To run the pipeline, start by downloading rainbow-predictions.tar.gz (see
Downloading the Results above).

Use bin/organize-experiments to produce rainbow-experiments.tar.gz:

$ tar -xf rainbow-predictions.tar.gz
$ bin/organize-experiments rainbow-predictions $DST

Where $DST is the desired destination directory (for example the current
directory, .).

Use bin/generate-tables.py to produce rainbow-results.tar.gz:

$ bin/generate-tables.py rainbow-experiments rainbow-results

Use bin/create-single-experiment-figures.py and
bin/create-multi-experiment-figures.py to create rainbow-figures.tar.gz:

$ bin/create-single-experiment-figures.py rainbow-results rainbow-figures/single-experiment
$ bin/create-multi-experiment-figures.py rainbow-results rainbow-figures/multi-experiment

And use bin/generate-latex-tables.py to produce

$ bin/generate-latex-tables.py rainbow-results rainbow-latex-tables

All scripts except bin/organize-experiments are also self-documenting, so
pass --help to any of them for more information.


This project requires Python 3.6 or above.

First, install the project's dependencies:


Next, make sure you have the following environment variables set:

  1. RAINBOW_DATASETS_DIR: The directory for storing all relevant datasets.
  2. RAINBOW_PREPROCESSED_DATASETS_DIR: The directory for storing the
    preprocessed dataset split files.
  3. RAINBOW_TFDS_DATASETS_DIR: The directory for storing the TFDS
    (tensorflow datasets) datasets.

Training requires TPUs. For training, all directories should point to Google
Cloud Storage prefixes. Additionally, you'll need the following environment

  1. PROJECT: Your Google Cloud project's ID.
  2. ZONE: Your Google Cloud virtual machine's zone.
  3. TPU_NAME: Your TPU's name.
  4. TPU_TOPOLOGY: Your TPU's topology.

Then, download and prepare all the datasets for text-to-text modeling:

$ ./bin/prepare.py --help
Usage: prepare.py [OPTIONS]

  Prepare all relevant datasets for text-to-text modeling.

  Download to and read the datasets from --src, transform them into CSVs
  suitable for text-to-text models, then write the results to --dst. Google
  storage paths are supported.

  --src TEXT        The directory to which to download all the relevant
                    datasets. Defaults to the RAINBOW_DATASETS_DIR environment
                    variable.  [required]
  --dst TEXT        The directory to which to write the preprocessed dataset
                    files. Defaults to the RAINBOW_PREPROCESSED_DATASETS_DIR
                    environment variable.  [required]
  --force-download  Force downloads of all the datasets, otherwise only
                    missing datasets will be downloaded.
  --help            Show this message and exit.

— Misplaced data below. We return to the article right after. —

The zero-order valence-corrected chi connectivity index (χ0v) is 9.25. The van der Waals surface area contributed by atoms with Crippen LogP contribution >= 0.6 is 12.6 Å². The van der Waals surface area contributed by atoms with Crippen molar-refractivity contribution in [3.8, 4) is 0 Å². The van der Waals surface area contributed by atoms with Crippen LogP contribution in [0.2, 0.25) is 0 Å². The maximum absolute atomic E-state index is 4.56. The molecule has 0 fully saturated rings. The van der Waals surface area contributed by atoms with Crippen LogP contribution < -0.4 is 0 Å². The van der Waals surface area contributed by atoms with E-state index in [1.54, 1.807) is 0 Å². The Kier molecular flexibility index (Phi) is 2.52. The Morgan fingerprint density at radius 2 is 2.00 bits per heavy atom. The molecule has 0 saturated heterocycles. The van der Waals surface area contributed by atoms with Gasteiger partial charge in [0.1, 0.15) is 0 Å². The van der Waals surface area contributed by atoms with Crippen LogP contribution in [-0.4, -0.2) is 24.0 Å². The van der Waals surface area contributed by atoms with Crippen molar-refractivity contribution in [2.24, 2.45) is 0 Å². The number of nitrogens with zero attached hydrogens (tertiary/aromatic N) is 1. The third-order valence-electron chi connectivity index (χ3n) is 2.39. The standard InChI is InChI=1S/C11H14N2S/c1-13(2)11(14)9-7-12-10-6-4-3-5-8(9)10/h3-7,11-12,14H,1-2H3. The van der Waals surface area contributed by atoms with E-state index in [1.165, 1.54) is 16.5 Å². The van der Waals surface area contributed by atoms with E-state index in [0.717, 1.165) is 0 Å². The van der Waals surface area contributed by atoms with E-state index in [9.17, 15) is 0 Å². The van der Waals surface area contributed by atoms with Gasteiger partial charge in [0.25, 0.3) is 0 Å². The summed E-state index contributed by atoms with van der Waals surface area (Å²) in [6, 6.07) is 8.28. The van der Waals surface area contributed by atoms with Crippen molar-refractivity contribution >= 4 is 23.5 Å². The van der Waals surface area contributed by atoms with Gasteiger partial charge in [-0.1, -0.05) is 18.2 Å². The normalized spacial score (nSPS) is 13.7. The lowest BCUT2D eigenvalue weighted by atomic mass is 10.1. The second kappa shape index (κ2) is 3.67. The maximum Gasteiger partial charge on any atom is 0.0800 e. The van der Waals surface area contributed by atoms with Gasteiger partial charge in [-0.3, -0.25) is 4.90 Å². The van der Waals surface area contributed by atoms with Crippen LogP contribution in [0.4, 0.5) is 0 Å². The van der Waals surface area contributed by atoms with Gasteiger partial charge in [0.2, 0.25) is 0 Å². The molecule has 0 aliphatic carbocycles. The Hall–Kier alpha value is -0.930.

Finally, verify your installation:



Before following this section, make sure you've done the Setup.


To fine-tune the model, use bin/fine-tune.py:

$ ./bin/fine-tune.py --help

  Fine-tune the model on MIXTURE, writing results to RESULTS_DIR.

  --pretrained-model TEXT         The path to or name of the pretrained model.
                                  Defaults to 3B.
  --n-steps INTEGER               The number of gradient updates. Defaults to
  --learning-rate FLOAT           The learning rate to use for training.
                                  Defaults to 3e-3.
  --batch-size INTEGER            The batch size to use for training. For
                                  efficient training on the TPU, choose a
                                  multiple of either 8 or 128. Defaults to 16.
  --model-parallelism INTEGER     The degree of model parallelism to use.
                                  Defaults to 8.
  --save-checkpoints-steps INTEGER
                                  The number of steps to take before saving a
                                  checkpoint. Defaults to 5000.
  --n-checkpoints-to-keep INTEGER
                                  The number of checkpoints to keep during
                                  fine-tuning. Defaults to 4.
  --tpu-name TEXT                 The name of the TPU. Defaults to the
                                  TPU_NAME environment variable.  [required]
  --tpu-topology TEXT             The topology of the TPU. Defaults to the
                                  TPU_TOPOLOGY environment variable.
  --help                          Show this message and exit.


To evaluate the model, use bin/evaluate.py:

$ ./bin/evaluate.py --help

  Evaluate the model located at RESULTS_DIR on MIXTURE.

  --batch-size INTEGER         The batch size to use for prediction. For
                               efficient prediction on the TPU, choose a
                               multiple of either 8 or 128. Defaults to 64.
  --model-parallelism INTEGER  The degree of model parallelism to use.
                               Defaults to 8.
  --tpu-name TEXT              The name of the TPU. Defaults to the TPU_NAME
                               environment variable.  [required]
  --tpu-topology TEXT          The topology of the TPU. Defaults to the
                               TPU_TOPOLOGY environment variable.  [required]
  --help                       Show this message and exit.

Tests and Code Quality

The code is formatted with black. You can run the formatter using the
bin/format script:

$ ./bin/format

To run code quality checks, use the bin/verify script:

$ ./bin/verify

For fine-grained control of which tests to run, use pytest

$ pytest

You can also skip slower tests by passing the --skip-slow (-s) flag:

$ pytest --skip-slow


Unicorn on Rainbow was published at AAAI-2021. Please use the following bibtex entry to refer to the paper:

  title={UNICORN on RAINBOW: A Universal Commonsense Reasoning Model on a New Multitask Benchmark},
  author={Nicholas Lourie and Ronan {Le Bras} and Chandra Bhagavatula and Yejin Choi},


For public, non-sensitive questions and concerns, please file an issue on this

For private or sensitive inquiries email mosaic on the allenai.org website.